Which Joe gave his name to ‘sloppy joes’? We look at five interesting sandwiches and their lexical origins.
Make (something) non-military in character or function:‘the president plans to civilianize the country by reducing the army's strength’
- ‘The disciplined services have carried out their own studies to identify which jobs need to be done by trained officers and which could be ‘civilianised’.’
- ‘I also always become concerned when someone wants to civilianize support or combat support units.’
- ‘What we need to begin doing is civilianizing many of the functions that are currently being undertaken by personnel in military uniform.’
- ‘Many current combat service support functions can be civilianized or contracted.’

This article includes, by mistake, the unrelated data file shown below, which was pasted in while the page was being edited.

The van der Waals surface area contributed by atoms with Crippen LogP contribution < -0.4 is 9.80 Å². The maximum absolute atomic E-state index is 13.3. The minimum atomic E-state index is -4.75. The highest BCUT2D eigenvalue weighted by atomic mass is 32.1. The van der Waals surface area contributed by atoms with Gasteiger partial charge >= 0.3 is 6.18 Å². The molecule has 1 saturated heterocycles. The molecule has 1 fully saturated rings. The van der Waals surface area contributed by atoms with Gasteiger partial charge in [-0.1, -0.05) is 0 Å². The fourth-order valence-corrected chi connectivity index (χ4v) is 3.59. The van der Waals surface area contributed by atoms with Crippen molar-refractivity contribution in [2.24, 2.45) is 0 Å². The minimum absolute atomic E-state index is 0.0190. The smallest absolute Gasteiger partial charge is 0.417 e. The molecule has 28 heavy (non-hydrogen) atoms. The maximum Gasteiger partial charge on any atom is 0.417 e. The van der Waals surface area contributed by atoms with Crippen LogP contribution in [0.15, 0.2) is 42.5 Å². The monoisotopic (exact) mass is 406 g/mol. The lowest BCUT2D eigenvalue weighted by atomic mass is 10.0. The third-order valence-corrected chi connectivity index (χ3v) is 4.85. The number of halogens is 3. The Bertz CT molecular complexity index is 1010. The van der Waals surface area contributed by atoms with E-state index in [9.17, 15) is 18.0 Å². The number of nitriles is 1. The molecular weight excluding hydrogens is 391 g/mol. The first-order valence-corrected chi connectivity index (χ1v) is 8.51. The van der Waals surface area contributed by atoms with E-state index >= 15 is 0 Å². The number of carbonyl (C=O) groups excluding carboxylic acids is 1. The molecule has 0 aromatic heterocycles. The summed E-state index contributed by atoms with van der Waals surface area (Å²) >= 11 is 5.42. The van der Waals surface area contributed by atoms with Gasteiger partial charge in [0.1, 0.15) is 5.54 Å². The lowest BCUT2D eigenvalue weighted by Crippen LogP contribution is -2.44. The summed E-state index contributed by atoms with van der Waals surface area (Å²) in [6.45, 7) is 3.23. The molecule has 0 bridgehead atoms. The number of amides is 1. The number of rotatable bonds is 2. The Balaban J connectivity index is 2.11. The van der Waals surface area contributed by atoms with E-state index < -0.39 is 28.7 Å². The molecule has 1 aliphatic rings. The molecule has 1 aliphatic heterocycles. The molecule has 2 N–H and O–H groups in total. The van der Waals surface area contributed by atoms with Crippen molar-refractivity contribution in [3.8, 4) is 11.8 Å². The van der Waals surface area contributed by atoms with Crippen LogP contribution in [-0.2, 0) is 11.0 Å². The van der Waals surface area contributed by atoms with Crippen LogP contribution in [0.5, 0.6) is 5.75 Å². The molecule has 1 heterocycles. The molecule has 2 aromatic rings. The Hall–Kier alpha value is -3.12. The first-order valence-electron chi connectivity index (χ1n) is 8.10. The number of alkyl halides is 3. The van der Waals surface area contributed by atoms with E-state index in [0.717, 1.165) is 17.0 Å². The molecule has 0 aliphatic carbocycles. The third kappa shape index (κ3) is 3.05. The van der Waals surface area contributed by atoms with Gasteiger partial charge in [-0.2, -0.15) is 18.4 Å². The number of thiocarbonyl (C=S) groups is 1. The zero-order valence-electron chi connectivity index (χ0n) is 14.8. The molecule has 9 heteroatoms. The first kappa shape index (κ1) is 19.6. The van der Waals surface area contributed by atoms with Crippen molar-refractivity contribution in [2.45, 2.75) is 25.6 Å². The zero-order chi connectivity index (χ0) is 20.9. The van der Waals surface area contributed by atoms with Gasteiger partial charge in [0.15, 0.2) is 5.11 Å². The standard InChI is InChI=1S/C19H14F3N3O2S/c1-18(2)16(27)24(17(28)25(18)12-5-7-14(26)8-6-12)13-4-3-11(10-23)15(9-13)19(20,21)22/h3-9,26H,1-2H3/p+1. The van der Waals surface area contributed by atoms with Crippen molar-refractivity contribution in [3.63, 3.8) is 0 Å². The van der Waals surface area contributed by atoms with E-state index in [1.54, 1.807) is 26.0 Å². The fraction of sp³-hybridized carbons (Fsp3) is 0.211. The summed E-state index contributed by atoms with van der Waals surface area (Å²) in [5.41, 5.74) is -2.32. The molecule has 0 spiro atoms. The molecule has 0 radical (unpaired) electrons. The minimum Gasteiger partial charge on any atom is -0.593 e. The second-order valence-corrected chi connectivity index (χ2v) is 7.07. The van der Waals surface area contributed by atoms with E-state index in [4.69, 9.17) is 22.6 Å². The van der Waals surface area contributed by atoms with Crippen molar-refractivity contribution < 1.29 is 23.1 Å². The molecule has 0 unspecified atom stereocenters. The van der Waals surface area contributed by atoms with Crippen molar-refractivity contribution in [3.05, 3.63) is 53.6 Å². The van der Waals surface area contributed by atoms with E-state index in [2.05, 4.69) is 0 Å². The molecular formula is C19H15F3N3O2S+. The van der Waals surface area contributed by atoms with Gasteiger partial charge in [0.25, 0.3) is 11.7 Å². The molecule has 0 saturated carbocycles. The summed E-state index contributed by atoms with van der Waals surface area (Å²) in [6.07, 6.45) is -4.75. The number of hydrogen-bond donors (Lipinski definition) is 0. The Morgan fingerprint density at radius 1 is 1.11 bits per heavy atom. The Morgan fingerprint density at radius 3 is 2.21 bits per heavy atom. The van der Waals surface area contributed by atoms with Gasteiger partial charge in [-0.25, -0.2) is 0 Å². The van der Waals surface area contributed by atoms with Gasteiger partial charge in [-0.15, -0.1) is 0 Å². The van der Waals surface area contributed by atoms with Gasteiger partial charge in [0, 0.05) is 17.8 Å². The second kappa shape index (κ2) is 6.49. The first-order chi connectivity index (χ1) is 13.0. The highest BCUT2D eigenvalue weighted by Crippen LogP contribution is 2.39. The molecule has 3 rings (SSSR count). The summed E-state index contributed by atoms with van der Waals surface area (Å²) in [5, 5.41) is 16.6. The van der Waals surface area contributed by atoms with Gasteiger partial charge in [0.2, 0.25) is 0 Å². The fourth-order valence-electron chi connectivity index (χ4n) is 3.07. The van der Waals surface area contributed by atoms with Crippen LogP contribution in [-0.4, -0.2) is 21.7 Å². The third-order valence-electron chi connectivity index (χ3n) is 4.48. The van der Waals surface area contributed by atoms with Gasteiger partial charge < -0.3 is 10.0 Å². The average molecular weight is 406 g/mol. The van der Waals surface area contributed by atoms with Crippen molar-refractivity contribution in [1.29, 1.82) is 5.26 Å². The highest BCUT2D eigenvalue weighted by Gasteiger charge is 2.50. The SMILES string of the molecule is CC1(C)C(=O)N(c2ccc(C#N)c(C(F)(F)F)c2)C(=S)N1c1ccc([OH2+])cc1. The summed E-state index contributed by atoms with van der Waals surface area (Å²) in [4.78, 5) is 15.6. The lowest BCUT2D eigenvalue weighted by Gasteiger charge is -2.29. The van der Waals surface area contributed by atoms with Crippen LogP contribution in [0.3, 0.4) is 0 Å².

- ‘Even though it flew with a civilian registration, it was never fully civilianized and thus has a lot of its original equipment still installed.’
We take a look at several popular, though confusing, punctuation marks.
From Afghanistan to Zimbabwe, discover surprising and intriguing language facts from around the globe.
The definitions of ‘buddy’ and ‘bro’ in the OED have recently been revised. We explore their history and increase in popularity.